UH researcher works to crack breast cancer treatment
A research team at the University is working on finding new ways to treat triple-negative breast cancer, the only subtype of breast cancer that doesn’t have a targeted gene therapy.
Triple-negative breast cancer receives its name from its lack of the three receptors that fuel most breast cancers. Biology senior Marisa Simon, who received an undergraduate research fellowship this summer to work on the project, explained the added difficulties of this form of cancer.
“Unlike the other breast cancer subtypes, TNBC does not over-express progesterone, estrogen or human epidermal growth factor receptors,” Simon said. “Therefore, the cancer can’t be targeted based on the receptors for these hormones.”
The research team, led by assistant professor Cecilia Williams, is working with the maternal embryonic leucine-zipper kinase protein to find a different way of treating TNBC.
Williams discovered that MELK was found in stem-like cells, but disappeared as those cells developed. Then, the team found that the mammary stem-like cells shared major gene expression with the TNBC subtype and that MELK expression correlates with poor prognosis in breast cancer.
“We believe that targeting MELK, or the mechanism that MELK is involved in, can help improving the poor prognosis of this breast cancer subtype,” Williams said. “Now, our first aim (is) to understand the role of MELK for mammary stem cells and for TNBC and then to explore its use for better treatments.”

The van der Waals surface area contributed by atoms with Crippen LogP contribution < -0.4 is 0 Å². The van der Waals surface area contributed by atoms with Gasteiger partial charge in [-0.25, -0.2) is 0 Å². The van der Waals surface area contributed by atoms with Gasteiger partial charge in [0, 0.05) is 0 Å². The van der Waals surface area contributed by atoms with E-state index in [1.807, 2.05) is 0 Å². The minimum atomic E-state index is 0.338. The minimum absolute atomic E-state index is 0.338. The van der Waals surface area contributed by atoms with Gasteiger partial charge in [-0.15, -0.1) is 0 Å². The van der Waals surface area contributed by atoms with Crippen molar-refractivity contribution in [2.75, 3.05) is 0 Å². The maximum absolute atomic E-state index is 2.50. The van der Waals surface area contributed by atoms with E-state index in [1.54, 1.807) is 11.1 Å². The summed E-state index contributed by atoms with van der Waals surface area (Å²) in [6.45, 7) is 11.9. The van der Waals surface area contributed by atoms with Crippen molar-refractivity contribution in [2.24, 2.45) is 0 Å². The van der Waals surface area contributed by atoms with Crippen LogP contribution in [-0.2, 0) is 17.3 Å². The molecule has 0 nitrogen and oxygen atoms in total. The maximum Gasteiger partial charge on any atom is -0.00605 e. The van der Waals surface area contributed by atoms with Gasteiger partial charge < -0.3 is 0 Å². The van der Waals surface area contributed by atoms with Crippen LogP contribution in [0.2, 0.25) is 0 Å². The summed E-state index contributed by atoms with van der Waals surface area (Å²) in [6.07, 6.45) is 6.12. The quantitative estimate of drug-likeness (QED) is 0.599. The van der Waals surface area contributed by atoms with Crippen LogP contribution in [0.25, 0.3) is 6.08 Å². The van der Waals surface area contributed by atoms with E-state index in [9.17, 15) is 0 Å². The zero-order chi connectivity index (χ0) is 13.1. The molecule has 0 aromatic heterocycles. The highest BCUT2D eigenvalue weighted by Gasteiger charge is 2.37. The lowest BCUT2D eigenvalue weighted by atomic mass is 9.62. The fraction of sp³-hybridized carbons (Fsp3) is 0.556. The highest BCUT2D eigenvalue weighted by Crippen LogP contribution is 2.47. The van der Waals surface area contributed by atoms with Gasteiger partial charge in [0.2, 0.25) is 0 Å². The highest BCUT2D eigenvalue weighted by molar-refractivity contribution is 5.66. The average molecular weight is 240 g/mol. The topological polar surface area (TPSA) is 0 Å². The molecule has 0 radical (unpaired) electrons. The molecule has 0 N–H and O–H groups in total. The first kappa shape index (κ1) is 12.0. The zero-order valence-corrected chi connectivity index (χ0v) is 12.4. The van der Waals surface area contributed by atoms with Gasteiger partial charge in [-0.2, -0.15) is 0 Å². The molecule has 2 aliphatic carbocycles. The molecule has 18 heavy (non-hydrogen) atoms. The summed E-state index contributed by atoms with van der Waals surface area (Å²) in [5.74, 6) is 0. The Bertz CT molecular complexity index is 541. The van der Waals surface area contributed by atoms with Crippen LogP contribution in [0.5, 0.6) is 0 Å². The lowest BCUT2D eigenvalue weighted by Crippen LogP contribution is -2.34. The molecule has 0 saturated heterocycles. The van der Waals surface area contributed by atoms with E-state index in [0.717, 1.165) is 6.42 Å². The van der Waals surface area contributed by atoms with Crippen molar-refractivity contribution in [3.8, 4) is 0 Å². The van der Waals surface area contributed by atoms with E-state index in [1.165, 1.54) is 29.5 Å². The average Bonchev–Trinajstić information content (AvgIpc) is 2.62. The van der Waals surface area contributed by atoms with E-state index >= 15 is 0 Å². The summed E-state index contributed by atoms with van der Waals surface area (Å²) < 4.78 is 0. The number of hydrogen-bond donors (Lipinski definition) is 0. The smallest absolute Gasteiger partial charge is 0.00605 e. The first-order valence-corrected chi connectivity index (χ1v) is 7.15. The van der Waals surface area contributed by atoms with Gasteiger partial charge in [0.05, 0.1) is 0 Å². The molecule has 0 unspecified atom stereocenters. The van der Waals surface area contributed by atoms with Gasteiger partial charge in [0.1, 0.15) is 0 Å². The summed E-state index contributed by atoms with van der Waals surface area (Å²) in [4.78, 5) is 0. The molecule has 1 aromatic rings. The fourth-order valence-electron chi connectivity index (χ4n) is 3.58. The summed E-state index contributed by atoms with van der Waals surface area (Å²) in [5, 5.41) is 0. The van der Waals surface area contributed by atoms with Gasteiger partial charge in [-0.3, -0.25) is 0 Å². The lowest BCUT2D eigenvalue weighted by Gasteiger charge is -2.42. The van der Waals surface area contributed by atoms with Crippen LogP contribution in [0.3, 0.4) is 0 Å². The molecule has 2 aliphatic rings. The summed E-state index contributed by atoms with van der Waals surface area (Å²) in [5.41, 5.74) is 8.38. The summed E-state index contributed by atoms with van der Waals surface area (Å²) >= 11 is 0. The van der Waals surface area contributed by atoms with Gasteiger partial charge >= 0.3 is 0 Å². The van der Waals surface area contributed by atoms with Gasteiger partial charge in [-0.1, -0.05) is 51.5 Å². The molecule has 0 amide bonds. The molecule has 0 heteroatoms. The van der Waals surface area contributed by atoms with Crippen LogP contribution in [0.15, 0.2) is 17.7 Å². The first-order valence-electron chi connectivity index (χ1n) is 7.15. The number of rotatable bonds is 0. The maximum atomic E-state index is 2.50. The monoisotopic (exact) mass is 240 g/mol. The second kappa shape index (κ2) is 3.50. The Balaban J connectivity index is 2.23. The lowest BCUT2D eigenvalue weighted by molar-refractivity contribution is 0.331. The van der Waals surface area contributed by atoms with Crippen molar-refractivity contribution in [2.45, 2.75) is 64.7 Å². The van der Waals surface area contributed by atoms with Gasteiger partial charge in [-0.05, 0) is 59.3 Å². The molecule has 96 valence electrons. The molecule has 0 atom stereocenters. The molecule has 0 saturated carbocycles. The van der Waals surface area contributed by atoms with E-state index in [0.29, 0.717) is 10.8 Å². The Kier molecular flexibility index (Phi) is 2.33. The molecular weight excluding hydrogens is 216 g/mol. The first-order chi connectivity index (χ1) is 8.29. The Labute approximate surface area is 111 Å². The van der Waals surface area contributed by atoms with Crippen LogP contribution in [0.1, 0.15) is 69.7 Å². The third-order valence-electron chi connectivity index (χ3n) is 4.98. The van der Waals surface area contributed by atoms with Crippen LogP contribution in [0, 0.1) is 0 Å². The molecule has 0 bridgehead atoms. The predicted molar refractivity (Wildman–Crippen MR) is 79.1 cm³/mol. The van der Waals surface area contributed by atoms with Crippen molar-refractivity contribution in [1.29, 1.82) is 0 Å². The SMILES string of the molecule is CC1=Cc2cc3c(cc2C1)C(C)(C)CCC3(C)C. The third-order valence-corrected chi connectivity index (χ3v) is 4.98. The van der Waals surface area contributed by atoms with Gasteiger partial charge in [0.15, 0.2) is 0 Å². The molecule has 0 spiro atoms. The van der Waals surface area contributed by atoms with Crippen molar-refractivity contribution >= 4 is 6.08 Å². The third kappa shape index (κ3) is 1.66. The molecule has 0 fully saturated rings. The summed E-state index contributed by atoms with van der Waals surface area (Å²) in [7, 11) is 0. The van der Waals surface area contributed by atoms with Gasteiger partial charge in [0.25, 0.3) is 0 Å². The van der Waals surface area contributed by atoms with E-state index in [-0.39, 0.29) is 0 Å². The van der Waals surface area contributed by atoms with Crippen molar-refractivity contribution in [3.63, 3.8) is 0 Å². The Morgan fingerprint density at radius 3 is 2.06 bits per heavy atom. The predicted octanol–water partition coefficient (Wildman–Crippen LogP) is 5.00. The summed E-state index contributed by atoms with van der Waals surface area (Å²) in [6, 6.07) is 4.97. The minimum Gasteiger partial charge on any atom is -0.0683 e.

Simon said Williams is a well-known cancer researcher who has authored many publications and her work has greatly contributed to the knowledge and understanding of various types breast cancer.
“She was extremely generous in allowing me to join her lab,” Simon said. ‘Through her mentoring and the help of her experienced graduate students, I have developed a passion for research.”
Cell and molecular biology graduate student Jun Wang, who is also working with Williams, is researching other methods to treat TNBC.
“I’m working on the microRNA therapy against triple-negative breast cancer. Different from the MELK or other tumor suppressor genes, microRNAs are not coded for protein translation,” Wang said.
“Abnormal expression or de-regulation of these microRNAs is associated with tumorigenesis and metastasis in breast cancer. Therefore, understanding their function in cell proliferation, apoptosis and cell mobility could provide a new implement to treat breast cancer patients, especially (those with) TNBC, which lacks efficient therapy so far.”
This research started in 2005, when Williams was a scientist at the Karolinska Institute in Sweden. She became interested in the stem cell characteristics of breast cancer and initiated a study to explore the genome-wide changes that stem cell-like mammary cells go through when they are differentiated into functional cells.
Along with Simon and Wang, other UH students that are participating in this research are working on understanding the role of MELK, ER-positive breast cancers and detailing the role of estrogen. These UH students have already and will continue to have a large impact on breast cancer research.
“I hope we will uncover important roles of this protein in TNBC that can be used to design significantly better treatments than what are available today for this tumor type,” Williams said.